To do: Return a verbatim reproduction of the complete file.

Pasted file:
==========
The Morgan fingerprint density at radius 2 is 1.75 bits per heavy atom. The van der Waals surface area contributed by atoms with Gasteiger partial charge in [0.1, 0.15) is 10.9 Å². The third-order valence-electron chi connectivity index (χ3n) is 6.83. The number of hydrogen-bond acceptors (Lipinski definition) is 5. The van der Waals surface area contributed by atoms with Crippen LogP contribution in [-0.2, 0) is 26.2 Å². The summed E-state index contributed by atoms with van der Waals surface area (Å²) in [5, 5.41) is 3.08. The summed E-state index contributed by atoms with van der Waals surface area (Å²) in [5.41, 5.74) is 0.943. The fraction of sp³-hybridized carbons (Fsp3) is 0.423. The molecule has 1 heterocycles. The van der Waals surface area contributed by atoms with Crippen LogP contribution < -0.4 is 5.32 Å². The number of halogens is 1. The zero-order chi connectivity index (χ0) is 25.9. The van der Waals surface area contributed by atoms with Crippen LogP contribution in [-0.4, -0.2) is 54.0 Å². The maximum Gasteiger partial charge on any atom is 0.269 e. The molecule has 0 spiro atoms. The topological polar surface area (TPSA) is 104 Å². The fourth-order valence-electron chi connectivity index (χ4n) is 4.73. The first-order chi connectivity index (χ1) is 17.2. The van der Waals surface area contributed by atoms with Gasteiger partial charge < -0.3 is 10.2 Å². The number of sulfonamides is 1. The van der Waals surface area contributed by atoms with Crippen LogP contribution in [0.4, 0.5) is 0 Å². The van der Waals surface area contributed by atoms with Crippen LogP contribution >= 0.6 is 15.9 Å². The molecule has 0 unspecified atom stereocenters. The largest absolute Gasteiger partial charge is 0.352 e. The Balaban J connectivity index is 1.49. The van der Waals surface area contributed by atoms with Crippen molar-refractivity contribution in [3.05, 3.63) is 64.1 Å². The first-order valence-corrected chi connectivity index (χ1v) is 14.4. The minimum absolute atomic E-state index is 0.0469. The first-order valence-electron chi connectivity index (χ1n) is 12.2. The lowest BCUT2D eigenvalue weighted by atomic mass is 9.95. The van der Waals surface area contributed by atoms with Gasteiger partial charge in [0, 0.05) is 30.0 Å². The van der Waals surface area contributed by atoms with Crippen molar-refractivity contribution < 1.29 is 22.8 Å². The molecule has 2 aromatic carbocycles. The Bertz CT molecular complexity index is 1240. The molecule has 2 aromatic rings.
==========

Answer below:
The Morgan fingerprint density at radius 2 is 1.75 bits per heavy atom. The van der Waals surface area contributed by atoms with Gasteiger partial charge in [0.1, 0.15) is 10.9 Å². The third-order valence-electron chi connectivity index (χ3n) is 6.83. The number of hydrogen-bond acceptors (Lipinski definition) is 5. The van der Waals surface area contributed by atoms with Crippen LogP contribution in [-0.2, 0) is 26.2 Å². The summed E-state index contributed by atoms with van der Waals surface area (Å²) in [5, 5.41) is 3.08. The summed E-state index contributed by atoms with van der Waals surface area (Å²) in [5.41, 5.74) is 0.943. The fraction of sp³-hybridized carbons (Fsp3) is 0.423. The molecule has 1 heterocycles. The van der Waals surface area contributed by atoms with Crippen LogP contribution < -0.4 is 5.32 Å². The number of halogens is 1. The zero-order chi connectivity index (χ0) is 25.9. The van der Waals surface area contributed by atoms with Crippen LogP contribution in [-0.4, -0.2) is 54.0 Å². The maximum Gasteiger partial charge on any atom is 0.269 e. The molecule has 0 spiro atoms. The topological polar surface area (TPSA) is 104 Å². The fourth-order valence-electron chi connectivity index (χ4n) is 4.73. The first-order chi connectivity index (χ1) is 17.2. The van der Waals surface area contributed by atoms with Gasteiger partial charge < -0.3 is 10.2 Å². The number of sulfonamides is 1. The van der Waals surface area contributed by atoms with Crippen LogP contribution in [0.4, 0.5) is 0 Å². The van der Waals surface area contributed by atoms with Crippen LogP contribution >= 0.6 is 15.9 Å². The molecule has 0 unspecified atom stereocenters. The largest absolute Gasteiger partial charge is 0.352 e. The Balaban J connectivity index is 1.49. The van der Waals surface area contributed by atoms with Crippen molar-refractivity contribution in [3.05, 3.63) is 64.1 Å². The first-order valence-corrected chi connectivity index (χ1v) is 14.4. The minimum absolute atomic E-state index is 0.0469. The first-order valence-electron chi connectivity index (χ1n) is 12.2. The lowest BCUT2D eigenvalue weighted by atomic mass is 9.95. The van der Waals surface area contributed by atoms with Gasteiger partial charge in [0, 0.05) is 30.0 Å². The van der Waals surface area contributed by atoms with Crippen molar-refractivity contribution < 1.29 is 22.8 Å². The molecule has 2 aromatic carbocycles. The Bertz CT molecular complexity index is 1240. The molecule has 2 aromatic rings.